Isshin Machi 一心一町 may sound like a Japanese restaurant, so some customers may be surprised to find themselves at a Taiwanese eatery instead.

After its first outlet at 224 East Coast Road, Isshin Machi has opened a 2nd at Selegie Road’s GR.ID – boosting a striking exterior, spacious interior, and a wider variety of food offerings.

GR.ID?

This is the former POMO mall which has transformed to a youth-centric building to appeal to the students nearby, with a “Tetris” formation of stacked F&B and retail spaces.

The menu is divided into sections of appetiser dishes, fried dishes, vegetables, snacks, rice, soup, noodles, and beverages such as Brown Sugar Caramel Pearl Milk Tea.

This is probably one of the most extensive Taiwanese cuisine menus in Singapore, even with offerings of Tainan Guan Miao Noodles.

However, there is a striking omission of Oyster Mee Sua – one of my must-haves in any Taiwanese eatery in Singapore.

In terms of rice dishes alone, there are items of Hakka-style Braised Meat Rice ($9), Golden Egg Fried Rice ($7.80), Fried Rice with Specialty Marinated Pork Chop ($12.30), Sunrise Crispy Chicken Cutlet Rice ($12.90), to even a Low-Calorie Vegetable Fried Rice ($10.80).

The Hakka-style Braised Meat Rice ($9) was quite ’legit, with deep-rich flavours of the braised meat, accompanied with salted vegetables, braised egg, cucumber on a bed of soft and fluffy white pearl rice.

There are often differing view of meat to rice proportion Lu Rou Fan.

Generally the Taiwanese versions have less meat, while the Singapore palate gears towards more meaty flavours. I thought that the balance was managed quite well here, without bring too greasy or plain-tasting.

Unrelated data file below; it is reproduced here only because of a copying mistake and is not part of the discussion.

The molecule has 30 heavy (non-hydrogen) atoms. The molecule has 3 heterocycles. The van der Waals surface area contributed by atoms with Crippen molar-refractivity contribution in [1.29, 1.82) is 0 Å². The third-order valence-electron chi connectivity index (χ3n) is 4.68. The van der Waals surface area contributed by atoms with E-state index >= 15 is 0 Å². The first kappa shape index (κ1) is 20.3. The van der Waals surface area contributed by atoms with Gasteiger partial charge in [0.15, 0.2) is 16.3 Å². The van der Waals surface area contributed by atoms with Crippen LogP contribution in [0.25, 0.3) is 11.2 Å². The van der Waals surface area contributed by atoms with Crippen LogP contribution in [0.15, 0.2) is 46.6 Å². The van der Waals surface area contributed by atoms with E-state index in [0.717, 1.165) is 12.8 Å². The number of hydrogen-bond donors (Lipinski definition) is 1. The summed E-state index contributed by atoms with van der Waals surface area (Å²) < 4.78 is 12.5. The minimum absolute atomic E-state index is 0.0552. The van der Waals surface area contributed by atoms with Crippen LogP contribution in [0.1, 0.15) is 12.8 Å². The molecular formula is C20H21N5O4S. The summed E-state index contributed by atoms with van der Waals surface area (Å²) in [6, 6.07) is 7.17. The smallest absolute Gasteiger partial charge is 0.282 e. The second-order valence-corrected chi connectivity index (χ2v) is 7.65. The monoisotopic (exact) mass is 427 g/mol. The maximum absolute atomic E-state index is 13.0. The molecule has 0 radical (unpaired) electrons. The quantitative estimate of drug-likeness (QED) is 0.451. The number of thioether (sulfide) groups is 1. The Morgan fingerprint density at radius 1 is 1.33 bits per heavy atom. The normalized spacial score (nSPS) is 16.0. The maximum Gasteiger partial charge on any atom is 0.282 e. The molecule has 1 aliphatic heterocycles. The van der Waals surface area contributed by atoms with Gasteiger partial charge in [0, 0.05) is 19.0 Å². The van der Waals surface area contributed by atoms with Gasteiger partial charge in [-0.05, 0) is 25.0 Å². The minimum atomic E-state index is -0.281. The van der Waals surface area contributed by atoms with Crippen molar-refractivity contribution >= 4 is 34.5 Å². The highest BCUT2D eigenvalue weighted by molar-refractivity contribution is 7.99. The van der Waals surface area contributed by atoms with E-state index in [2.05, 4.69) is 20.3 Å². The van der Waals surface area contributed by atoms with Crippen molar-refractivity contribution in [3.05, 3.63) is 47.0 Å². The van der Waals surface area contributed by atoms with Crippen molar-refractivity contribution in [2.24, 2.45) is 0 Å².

As for the Fried Rice with Crispy Chicken Cutlet ($12.90), the meat cutlet was deep-fried till wonderfully-crisp yet still succulent on the inside, with a tasty fragrance of five-spiced powder.

The fried rice itself was a slight let-down though comparatively, as it could do with more seasoning. (I had to ask for extra chilli oil.)

You may want some nibbles to complete the meal, and available are Golden Fried Pork Wontons ($5.90), Golden Fried Tempura ($6.50), Golden Fried Shrimp & Pork Wantons ($6.90) and Hakka-style Golden Fried Chicken ($6.90).

I opted for a more interesting-sounding Moon Shape Prawn Cake ($11.00).

A “Moon Shrimp Cake” or 月亮蝦餅 is a popular Taiwanese snack with prawns, pork fats and other ingredients pounded then spread on a circular spring roll wrapper, pan-fried and served with sweet chilli sauce.

The name is derived from the shape of the presentation which resembles a full moon.

I liked that there was thin crispiness on the outside, and chewy with a good bite of the prawns on the inside.

Isshin Machi is a promising place that would make you want to return to try more items.

The prices though seemed a tad higher than the average Taiwanese eatery in Singapore, so I wondered if this would prevent young students who are price-sensitive from patronising more.

Isshin Machi
1 Selegie Road, GR.ID #01-01, Singapore 188306
Opening Hours: 9am – 9:30pm (Mon – Sun)

224 East Coast Road, Singapore 428921
Opening Hours: 9am – 9:30pm (Mon – Sun)

Other Related Entries
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Isshin Machi 一心一町 (East Coast Road)
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Abundance (Lengkok Bahru)

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